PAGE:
What advice would you give to someone who may be struggling with the isolation? I have many challenges with social media and technology, but it’s the only way we can connect right now. You have to reach out. I’ve made cast reunion, college reunion, and friends Zoom meetings. It’s essential to look at someone and be in some type of conversation. Just that little connection can make the difference. We forget that we have people that care about us, but we have to reach out as well. Stay connected. And only watch a little news a day. Too much takes you down. When the weather is nice, put on a mask and just take a walk.
How are you keeping your creative juices flowing? Virtual videos. I’ve made virtual music videos for an organization called Broadway On Call that sends musical messages to nurses and doctors who are musical theatre fans. My choir Broadway Inspirational Voices has done virtual videos for Outreach programs that we partner with and we’re in plans for more. I’ve done a lot of Zoom interviews and conversations, including a recent talk with National YoungArts Foundation about using how to look to your artistic process during this uncertain time.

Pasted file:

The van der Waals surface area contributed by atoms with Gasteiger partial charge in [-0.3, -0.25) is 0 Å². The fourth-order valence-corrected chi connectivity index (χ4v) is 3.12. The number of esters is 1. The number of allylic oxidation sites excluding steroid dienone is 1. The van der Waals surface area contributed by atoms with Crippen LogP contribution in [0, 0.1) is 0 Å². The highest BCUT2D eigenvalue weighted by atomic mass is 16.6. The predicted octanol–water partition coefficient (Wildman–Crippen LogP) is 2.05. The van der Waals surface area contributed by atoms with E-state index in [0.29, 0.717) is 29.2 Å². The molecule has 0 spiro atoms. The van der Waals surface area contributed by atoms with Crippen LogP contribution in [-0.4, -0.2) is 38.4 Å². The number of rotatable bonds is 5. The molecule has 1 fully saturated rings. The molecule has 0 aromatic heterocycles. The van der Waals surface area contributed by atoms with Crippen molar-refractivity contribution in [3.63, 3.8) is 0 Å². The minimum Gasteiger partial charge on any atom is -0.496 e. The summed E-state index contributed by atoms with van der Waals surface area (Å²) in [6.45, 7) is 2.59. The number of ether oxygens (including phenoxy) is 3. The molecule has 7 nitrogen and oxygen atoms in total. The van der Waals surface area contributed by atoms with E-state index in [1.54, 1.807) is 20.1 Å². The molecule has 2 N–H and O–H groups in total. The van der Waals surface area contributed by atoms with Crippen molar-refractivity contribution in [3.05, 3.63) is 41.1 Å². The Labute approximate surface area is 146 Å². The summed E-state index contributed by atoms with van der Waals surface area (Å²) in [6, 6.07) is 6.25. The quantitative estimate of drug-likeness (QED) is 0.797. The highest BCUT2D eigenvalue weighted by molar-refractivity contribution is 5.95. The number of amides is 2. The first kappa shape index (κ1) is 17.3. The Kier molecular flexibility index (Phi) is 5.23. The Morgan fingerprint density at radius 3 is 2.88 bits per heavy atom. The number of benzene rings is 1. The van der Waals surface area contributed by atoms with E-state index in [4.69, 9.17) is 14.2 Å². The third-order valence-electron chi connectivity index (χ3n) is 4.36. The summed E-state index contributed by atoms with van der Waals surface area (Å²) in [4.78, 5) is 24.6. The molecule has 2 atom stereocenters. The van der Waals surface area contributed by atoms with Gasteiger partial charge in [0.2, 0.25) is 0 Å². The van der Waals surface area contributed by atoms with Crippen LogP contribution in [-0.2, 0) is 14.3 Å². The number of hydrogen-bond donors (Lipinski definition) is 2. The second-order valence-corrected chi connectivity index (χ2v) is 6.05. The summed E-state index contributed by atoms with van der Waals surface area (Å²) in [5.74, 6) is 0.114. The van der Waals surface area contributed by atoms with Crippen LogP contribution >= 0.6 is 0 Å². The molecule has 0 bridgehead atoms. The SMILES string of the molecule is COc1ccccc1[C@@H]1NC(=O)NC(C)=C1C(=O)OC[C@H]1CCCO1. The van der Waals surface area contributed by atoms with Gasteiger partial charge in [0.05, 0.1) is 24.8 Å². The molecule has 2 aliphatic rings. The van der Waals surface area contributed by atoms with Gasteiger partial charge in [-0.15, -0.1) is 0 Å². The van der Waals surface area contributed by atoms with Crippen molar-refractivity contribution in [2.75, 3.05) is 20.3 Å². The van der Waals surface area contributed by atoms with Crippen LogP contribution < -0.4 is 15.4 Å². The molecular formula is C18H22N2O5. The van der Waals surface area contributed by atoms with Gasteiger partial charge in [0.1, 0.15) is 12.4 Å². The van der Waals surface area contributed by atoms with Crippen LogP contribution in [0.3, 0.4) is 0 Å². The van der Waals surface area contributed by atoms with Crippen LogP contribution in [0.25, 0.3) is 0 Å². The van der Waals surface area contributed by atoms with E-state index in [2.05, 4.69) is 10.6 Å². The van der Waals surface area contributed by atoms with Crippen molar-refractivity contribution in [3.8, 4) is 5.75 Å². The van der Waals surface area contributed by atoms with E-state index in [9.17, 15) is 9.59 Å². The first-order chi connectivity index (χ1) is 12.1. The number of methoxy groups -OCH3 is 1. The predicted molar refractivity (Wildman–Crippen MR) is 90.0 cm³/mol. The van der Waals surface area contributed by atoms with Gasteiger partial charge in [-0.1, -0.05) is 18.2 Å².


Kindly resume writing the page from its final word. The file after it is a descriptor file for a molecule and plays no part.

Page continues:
Are you working on any theatrical projects during this time? I’m writing a lot of new music for a show I’m creating. The show takes African American musical genres and specifically the African American experience and collides with European texts.
I [also took] part in Broadway Black’s Antonyo Award Celebration and Playbill Pride Spectacular, an evening of musical performances and memories, hosted by Michael Urie. The concert was a benefit for Broadway Cares.
I am honored to be a founding member of Black Theatre United. A new coalition founded to influence widespread reform and combat systemic racism within the theatre industry and throughout the nation, BTU will harness the power of its collective voice to bring about change. Founding members include Lisa Dawn Cave, Darius de Haas, Brandon Victor Dixon, Carin Ford, Capathia Jenkins, LaChanze, Adriane Lenox, Kenny Leon, Norm Lewis, Audra McDonald, Michael McElroy, Brian Stokes Mitchell, Wendell Pierce, Billy Porter, Phylicia Rashad, Allyson Tucker, Tamara Tunie, Lillias White, NaTasha Yvette Williams, Schele Williams, and Vanessa Williams.
In this moment we need allies. Everyone must do the work. Be honest, strengthen your empathy, don’t shy away from discomfort. It’s going to take some soul-searching and action to change our country.